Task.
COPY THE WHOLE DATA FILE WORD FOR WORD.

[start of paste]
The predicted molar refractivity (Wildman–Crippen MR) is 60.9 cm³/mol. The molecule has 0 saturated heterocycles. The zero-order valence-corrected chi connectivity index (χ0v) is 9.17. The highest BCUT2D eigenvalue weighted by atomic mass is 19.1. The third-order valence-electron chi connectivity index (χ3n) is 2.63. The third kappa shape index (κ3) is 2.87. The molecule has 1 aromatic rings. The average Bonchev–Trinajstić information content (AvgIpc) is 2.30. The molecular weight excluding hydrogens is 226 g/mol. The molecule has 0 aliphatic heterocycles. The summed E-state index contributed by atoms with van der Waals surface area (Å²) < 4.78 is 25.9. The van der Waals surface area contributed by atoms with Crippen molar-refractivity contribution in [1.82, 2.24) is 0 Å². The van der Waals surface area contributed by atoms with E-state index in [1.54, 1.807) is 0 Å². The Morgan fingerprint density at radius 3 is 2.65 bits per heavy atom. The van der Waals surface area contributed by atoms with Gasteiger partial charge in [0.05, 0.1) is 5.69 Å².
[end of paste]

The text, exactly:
The predicted molar refractivity (Wildman–Crippen MR) is 60.9 cm³/mol. The molecule has 0 saturated heterocycles. The zero-order valence-corrected chi connectivity index (χ0v) is 9.17. The highest BCUT2D eigenvalue weighted by atomic mass is 19.1. The third-order valence-electron chi connectivity index (χ3n) is 2.63. The third kappa shape index (κ3) is 2.87. The molecule has 1 aromatic rings. The average Bonchev–Trinajstić information content (AvgIpc) is 2.30. The molecular weight excluding hydrogens is 226 g/mol. The molecule has 0 aliphatic heterocycles. The summed E-state index contributed by atoms with van der Waals surface area (Å²) < 4.78 is 25.9. The van der Waals surface area contributed by atoms with Crippen molar-refractivity contribution in [1.82, 2.24) is 0 Å². The van der Waals surface area contributed by atoms with E-state index in [1.54, 1.807) is 0 Å². The Morgan fingerprint density at radius 3 is 2.65 bits per heavy atom. The van der Waals surface area contributed by atoms with Gasteiger partial charge in [0.05, 0.1) is 5.69 Å².